Wednesday, September 28, 2011

Why Reward Fairness Matters

Last Summer WorldatWork and the Hay Group issued a report on reward fairness. I see four important lessons in the report.

1) Fairness Matters. It's easy to dismiss employee concerns about fairness, thinking they must accept assurances that what they see is, indeed, fair. That approach, however, not only leaves employees cold, it also reduces their performance. The report shows:

"No matter how sophisticated the design, reward programs, policies and practices that are not perceived as fair will not successfully attract, retain and engage employees. Specifically, reward fairness and the related constructs of pay justice and equity have been found to be storngly related to employee attitudes including pay satisfaction, intention to quit, and perceived organization support. Perceptions of reward fairness also have been found to impact employee behavior such as absenteeism and citizenship behavior, individual performance and organization outcomes."

2) Annual merit increases cause strife. Employees expressed concern most often about fairness related to the allocation of merit increases. This is not surprising when much more than compensation is wrapped up in the merit increase. This flawed process has forced employees to look at the merit increase as not just a pay raise, but also the entire sum of the worth and value management sees in the employee's contributions.

A far better approach is to separate the two in employees' minds. Communicate to them clearly throughout the year when their work is of merit - recognize and reward them appropriately in the moment.

3) Recognition, incorrectly implemented, causes strife, too. Recognition is also cited as a point of fairness concern by employees. The report explains:

"Not surprisingly, reward professionals report that employees express the most concern about those reward elements where their managers make individual judgments about the level of rewards that employees receive."

This is a classic challenge of traditional "elitist" recognition programs in which only the top 10% of performers are ever recognized for their work - and only by managers. Employees quickly begin to perceive these programs as a favoritism game.

A better approach includes peer-to-peer recognition in which any employee can recognize another for their stellar efforts and targets the top 80% of employees for recognition when they demonstrate your core values in their daily work.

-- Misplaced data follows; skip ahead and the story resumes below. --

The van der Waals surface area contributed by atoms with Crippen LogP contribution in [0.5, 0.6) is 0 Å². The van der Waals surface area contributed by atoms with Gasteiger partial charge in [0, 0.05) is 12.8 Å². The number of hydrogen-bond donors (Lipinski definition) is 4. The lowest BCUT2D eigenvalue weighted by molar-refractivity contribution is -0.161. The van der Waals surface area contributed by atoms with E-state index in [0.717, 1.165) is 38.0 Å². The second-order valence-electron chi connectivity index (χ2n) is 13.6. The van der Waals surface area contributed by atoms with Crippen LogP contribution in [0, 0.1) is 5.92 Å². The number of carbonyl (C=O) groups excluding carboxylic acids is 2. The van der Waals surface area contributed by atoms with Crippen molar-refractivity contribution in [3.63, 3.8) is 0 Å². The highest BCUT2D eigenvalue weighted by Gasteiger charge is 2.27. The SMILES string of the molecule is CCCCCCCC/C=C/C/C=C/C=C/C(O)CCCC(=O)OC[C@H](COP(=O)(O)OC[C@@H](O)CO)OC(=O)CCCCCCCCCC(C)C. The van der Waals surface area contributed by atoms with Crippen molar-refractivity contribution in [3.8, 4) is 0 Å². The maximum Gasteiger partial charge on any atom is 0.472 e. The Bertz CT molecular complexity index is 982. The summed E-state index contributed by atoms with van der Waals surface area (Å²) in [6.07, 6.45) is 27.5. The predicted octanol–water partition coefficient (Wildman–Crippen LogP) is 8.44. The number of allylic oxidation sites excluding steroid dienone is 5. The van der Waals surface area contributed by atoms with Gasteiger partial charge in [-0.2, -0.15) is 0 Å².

4) No one cares about Years of Service or seniority fairness. Two of the lowest scoring options for employee concern about reward fairness are seniority/tenure and time in job. Yet these are the most popular programs for HR leaders to implement - even though Years of Service programs do not move the needle on employee engagement as well as recognition tied to corporate values and the great work employees do. Years of Service programs have their place in acknowledging employee loyalty over time, but they should never be the primary recognition mechanism in an organization committed to engaging and motivating its employees.

Or, as my Compensation Café colleague Laura Schroeder so ably commented:

"You don't rely on massive annual processes in other parts of your business. For example, I'm guessing you don't produce all your widgets in one day or pay all your suppliers once a year because it would be eccentric and inefficient. So why reward people that way?"

Do your employees perceive your reward programs as fair? Do you?

As Globoforce's Head of Strategic Consulting, Derek Irvine is an internationally minded management professional with over 20 years of experience helping global companies set a higher ambition for global strategic employee recognition, leading workshops, strategy meetings and industry sessions around the world. His articles on fostering and managing a culture of appreciation through strategic recognition have been published in Businessweek, Workspan and HR Management.

Thanks to Derek Irvine / Compensation Café

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